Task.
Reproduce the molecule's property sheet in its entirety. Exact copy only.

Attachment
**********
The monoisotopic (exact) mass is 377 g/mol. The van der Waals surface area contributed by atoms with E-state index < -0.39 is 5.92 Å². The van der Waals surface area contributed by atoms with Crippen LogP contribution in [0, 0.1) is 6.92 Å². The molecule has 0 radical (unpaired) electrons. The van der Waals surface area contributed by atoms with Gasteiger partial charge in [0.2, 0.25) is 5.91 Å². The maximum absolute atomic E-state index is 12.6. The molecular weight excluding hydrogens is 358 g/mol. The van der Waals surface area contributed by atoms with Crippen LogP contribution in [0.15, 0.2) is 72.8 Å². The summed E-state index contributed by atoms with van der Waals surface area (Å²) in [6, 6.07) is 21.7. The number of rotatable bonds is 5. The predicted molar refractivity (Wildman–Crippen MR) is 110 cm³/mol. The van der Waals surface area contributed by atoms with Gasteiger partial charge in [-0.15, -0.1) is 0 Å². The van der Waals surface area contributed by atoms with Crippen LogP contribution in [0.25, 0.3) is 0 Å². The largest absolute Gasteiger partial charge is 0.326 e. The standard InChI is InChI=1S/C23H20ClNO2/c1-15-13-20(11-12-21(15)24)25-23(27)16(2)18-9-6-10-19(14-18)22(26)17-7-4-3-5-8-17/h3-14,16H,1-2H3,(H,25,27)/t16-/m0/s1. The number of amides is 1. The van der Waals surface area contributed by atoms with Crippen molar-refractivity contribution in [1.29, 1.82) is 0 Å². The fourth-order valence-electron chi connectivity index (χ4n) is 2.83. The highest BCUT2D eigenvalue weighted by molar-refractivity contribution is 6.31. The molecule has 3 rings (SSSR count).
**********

The monoisotopic (exact) mass is 377 g/mol. The van der Waals surface area contributed by atoms with E-state index < -0.39 is 5.92 Å². The van der Waals surface area contributed by atoms with Crippen LogP contribution in [0, 0.1) is 6.92 Å². The molecule has 0 radical (unpaired) electrons. The van der Waals surface area contributed by atoms with Gasteiger partial charge in [0.2, 0.25) is 5.91 Å². The maximum absolute atomic E-state index is 12.6. The molecular weight excluding hydrogens is 358 g/mol. The van der Waals surface area contributed by atoms with Crippen LogP contribution in [0.15, 0.2) is 72.8 Å². The summed E-state index contributed by atoms with van der Waals surface area (Å²) in [6, 6.07) is 21.7. The number of rotatable bonds is 5. The predicted molar refractivity (Wildman–Crippen MR) is 110 cm³/mol. The van der Waals surface area contributed by atoms with Gasteiger partial charge in [-0.15, -0.1) is 0 Å². The van der Waals surface area contributed by atoms with Crippen LogP contribution in [0.25, 0.3) is 0 Å². The largest absolute Gasteiger partial charge is 0.326 e. The standard InChI is InChI=1S/C23H20ClNO2/c1-15-13-20(11-12-21(15)24)25-23(27)16(2)18-9-6-10-19(14-18)22(26)17-7-4-3-5-8-17/h3-14,16H,1-2H3,(H,25,27)/t16-/m0/s1. The number of amides is 1. The van der Waals surface area contributed by atoms with Crippen molar-refractivity contribution in [1.29, 1.82) is 0 Å². The fourth-order valence-electron chi connectivity index (χ4n) is 2.83. The highest BCUT2D eigenvalue weighted by molar-refractivity contribution is 6.31. The molecule has 3 rings (SSSR count).